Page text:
Today's Scratchpad Reflection

old monk at prayer
October 08, 2015

Friday in the 27th Week of the Church Year

by Daniel Thomas Op
Friday in the 27th Week of the Church Year Saint for the day: Denis & Companions (d. 258?) Scripture Readings for today's Liturgy: Joel 1:13-15; 2:1-2 Psalm 9 Luke 11:15-26 “The Lord will judge the world with justice.” (Today’s Responsorial Psalm refrain) I’m often asked, “Why does God let bad things happen to good people? Sometimes my response is via the familiar phrase, “What goes around comes… Read more...


Monday in the 5th week of Easter

Saint for the day: St. Rose Venerini (1656-1728)

Scripture readings for today's liturgy:

Acts 14:5-18

Psalm 115

John 14:21-26 

Jesus says, “The Holy Spirit will teach you everything and remind you of all that I have told you”

 The Holy Spirit is the creative presence of God in the entire universe. It brought order out of chaos and “renews the face of the earth.” In the Old Testament God’s presence was observed in “theophany” – the thunder and lightening and quaking of the earth. Yet, as Elijah found out: God was not in all these phenomena but, rather in the still, quite breeze.

I’ve already said that God is clever and could reveal Himself in any way He wanted. In the same way, Jesus could have shown Himself in some spectacular ways – floating above us in a fiery cloud. But He didn’t want us to come to Him only because of the “spectacular” but to come to Him because He loved us.

Paul and Barnabas have to run away from the crowd that wanted to treat them as God’s. In today’s Gospel Jesus puts everything on “love:” We follow Jesus because He first loved us. Not because of anything else. When we are led by the Spirit – that gift of God’s love – the broken parts of our lives are gradually brought together and we continue our journey to the Kingdom almost unaware that it is God’s love in us that brings about healings and renewal to those around us. “Seek ye first the Kingdom of God – and His righteousness – and all these things will be added unto you.”

If we start out looking for the spectacular we will most assuredly – like Lucifer – fall in our own pride.

In the Gospel account of the miraculous feeding of the multitude it was Jesus’ love and concern for the people that brought about a miracle – not any kind of ‘razzle-dazzle.’  Who was it who said, “Love God … and do what you want?” Love seems to be the key to all of our efforts to know Jesus and to follow Him as here-and-now disciples. Jesus kind of paraphrases the words of the Lord’s Prayer when he says, “Whoever loves Me will keep my word and my Father will love him…” It’s this love, present in us, that heals and restores all that it touches. “love!” so simple that we often overlook it. Amen!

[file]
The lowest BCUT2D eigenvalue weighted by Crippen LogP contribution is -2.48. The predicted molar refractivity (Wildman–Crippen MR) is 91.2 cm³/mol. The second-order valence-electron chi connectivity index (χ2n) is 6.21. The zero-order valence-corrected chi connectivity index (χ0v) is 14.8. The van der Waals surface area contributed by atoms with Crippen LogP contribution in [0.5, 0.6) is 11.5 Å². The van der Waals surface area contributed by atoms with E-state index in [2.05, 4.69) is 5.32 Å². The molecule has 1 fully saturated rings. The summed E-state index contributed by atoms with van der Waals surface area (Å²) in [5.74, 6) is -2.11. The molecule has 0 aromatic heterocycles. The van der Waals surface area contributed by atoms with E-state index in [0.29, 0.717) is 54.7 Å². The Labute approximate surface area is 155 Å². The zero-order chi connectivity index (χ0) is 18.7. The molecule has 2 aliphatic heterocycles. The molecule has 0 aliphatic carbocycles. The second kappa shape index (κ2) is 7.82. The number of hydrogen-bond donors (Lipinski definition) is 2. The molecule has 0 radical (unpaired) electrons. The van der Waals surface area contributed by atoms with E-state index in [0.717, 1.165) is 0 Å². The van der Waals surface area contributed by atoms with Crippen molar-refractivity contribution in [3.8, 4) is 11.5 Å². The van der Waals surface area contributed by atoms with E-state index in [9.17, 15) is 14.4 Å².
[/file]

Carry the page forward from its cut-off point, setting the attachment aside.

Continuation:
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Our Spirituality



Dominicans center our lives on Jesus Christ, the true light, and are moved by the Holy Spirit who radiates God’s healing presence in the world today. We celebrate the Word in daily common prayer, meditation, study, and in the proclamation that is preaching


Common Life

We live together in large (as many as 30) and small (as few as 2 or 3) communities. The basic idea of community is not just people living together under one roof. Rather, community living is about the willingness to share our lives with one another.



The primary object of Dominican study is the Word of God, which comes to us through Scripture & Tradition, is interpreted authoritatively by the Church’s Magisterium, and Whose fullest manifestation is the very Person of Christ Himself.



Preaching is at the heart of Dominican life. Our preaching ministry takes us to parishes, university campuses,  retreat centers and sometimes even to food pantries, shelters for the homeless and other places where people are impoverished literally as well as spiritually.

Eastern Africa Vicariate

Dominican Friars - Vicariate of Eastern Africa

We are Members of the Dominican friars of the Province of St. Joseph founded in 1806 by Edward Dominic Fenwick, O.P.

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St. Dominic, the founder of the "Order of Preachers" in the early part of the 13th Century gave his friars guiding principles which were called, "The Four Pillars." They are the basis of all that we, even now, do in our prayer, study, life and ministry. Simply put, they are just that: Prayer - Study - Community - Ministry.